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Why do ppl dislike ALW, call him a hack, etc, etc, etc 
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Mungojerrie_rt wrote:
It does have meaning. She is feeling the same lost helplessness she felt earlier.


It was the Mistress who felt abandoned by her much older lover - it's two wildly different situations. In my opinion, it's very shallow comparing those two sorts of feelings of helplessness.

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Tue Sep 02, 2008 2:47 am
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Which two events do you mean?

The Mistress reprises the statement because she is now thrown aside the same way Eva was initially.
Eva reprises it when she is dieing because she has the same question. Her world has been torn down and she needs to know what's to become of her, same as the mistress.


Tue Sep 02, 2008 2:55 am
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Mungojerrie_rt wrote:
Which two events do you mean?

The Mistress reprises the statement because she is now thrown aside the same way Eva was initially.
Eva reprises it when she is dieing because she has the same question. Her world has been torn down and she needs to know what's to become of her, same as the mistress.


What are you talking about? The Mistress sings the entire song. And comparing the situation of a twelve years old being dumped by a grown up man to the situiation of a dictator's wife dieing from cancer is just bizarre.

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Tue Sep 02, 2008 3:04 am
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8O The mistress sings "Another Suitcase"? I've only seen the movie, and in that, Eva sings the song after she finds out that Magaldi is married.


Tue Sep 02, 2008 3:20 am
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Mungojerrie_rt wrote:
8O The mistress sings "Another Suitcase"?


Yup.

In itself it's pretty corny dramaturgy to give such a prominent song to such an inconsequential character.

I like the song itself, though, as a song. I'm so sappy.

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Tue Sep 02, 2008 4:53 am
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Dvarg wrote:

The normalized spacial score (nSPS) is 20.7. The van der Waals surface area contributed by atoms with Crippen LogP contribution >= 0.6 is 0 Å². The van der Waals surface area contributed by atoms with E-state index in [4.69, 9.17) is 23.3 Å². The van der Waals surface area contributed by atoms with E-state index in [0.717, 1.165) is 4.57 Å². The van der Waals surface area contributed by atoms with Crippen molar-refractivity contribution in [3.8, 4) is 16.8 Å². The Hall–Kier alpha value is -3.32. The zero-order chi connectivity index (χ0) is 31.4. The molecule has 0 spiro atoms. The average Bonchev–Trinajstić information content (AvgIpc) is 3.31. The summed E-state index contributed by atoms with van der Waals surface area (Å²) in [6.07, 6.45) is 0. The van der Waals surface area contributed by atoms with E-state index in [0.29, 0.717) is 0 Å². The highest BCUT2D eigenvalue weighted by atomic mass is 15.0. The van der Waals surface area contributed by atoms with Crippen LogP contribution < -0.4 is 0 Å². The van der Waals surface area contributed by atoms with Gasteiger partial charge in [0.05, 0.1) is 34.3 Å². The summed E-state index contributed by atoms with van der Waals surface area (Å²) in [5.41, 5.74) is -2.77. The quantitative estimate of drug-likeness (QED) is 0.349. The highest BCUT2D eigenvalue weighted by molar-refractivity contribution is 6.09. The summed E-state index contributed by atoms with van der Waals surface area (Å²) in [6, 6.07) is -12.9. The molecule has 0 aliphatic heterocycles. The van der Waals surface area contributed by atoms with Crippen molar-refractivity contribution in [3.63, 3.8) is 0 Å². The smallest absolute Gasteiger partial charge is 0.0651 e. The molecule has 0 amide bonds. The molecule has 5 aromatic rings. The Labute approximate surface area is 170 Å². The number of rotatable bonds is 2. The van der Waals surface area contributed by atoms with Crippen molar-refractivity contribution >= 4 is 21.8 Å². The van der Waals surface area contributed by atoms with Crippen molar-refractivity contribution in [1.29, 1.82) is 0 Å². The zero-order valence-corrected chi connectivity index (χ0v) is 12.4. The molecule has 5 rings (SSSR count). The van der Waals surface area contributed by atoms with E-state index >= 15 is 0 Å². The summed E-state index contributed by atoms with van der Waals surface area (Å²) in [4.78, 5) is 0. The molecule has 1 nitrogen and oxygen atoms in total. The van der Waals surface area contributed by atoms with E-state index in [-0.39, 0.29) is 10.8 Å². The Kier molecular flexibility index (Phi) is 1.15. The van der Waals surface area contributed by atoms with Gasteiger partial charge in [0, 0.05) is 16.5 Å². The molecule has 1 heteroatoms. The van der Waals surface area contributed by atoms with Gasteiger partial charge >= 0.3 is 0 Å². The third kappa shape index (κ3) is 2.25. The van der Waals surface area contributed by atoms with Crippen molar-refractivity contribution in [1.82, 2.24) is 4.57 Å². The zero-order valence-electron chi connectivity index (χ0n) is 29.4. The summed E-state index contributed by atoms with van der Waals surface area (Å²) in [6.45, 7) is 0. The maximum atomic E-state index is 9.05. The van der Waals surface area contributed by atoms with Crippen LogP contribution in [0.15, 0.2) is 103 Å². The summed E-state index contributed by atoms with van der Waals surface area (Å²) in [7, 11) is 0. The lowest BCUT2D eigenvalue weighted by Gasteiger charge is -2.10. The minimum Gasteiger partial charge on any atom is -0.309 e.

Mungojerrie_rt wrote:
8O The mistress sings "Another Suitcase"?


Yup.

In itself it's pretty corny dramaturgy to give such a prominent song to such an inconsequential character.

I like the song itself, though, as a song. I'm so sappy.


Sounds like it works better with Eva singing it where she does in the movie.


Tue Sep 02, 2008 5:38 am
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1. The mistress is 16 years old when she appears in the show. Not 12 yrs old.
2. I have always felt that the Mistress character was an Everywoman. Not just a miotress, but all of Peron's mistresses combined into one. Eva even says "You're obviously going through some adolecent phase."

Anyway, I think it makes sense to have the echo in there because Rice and Lloyd Webber would never had left it in the song structure if it didn't make sense.

To me, that's all that matters. What the authors meant is all that matters.

Andy.

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Tue Sep 02, 2008 6:37 am
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Mungojerrie_rt wrote:
Sounds like it works better with Eva singing it where she does in the movie.


I'm not sure, because it seems Magaldi is Eva's first man, so the allusions she makes to having been exploited earlier doesn't seems to make sense to me. But perhaps it's a solution.

jcstar wrote:
I think it makes sense to have the echo in there because Rice and Lloyd Webber would never had left it in the song structure if it didn't make sense.


That's a very flawed argument, you know :wink: What you're saying is "it makes sense because ALW and TR say it make sense". So, exactly how does it maker sense? I've argued why I think it doesn't make sense.

jcstar wrote:
What the authors meant is all that matters.


Not if their intentions are misguided, imo.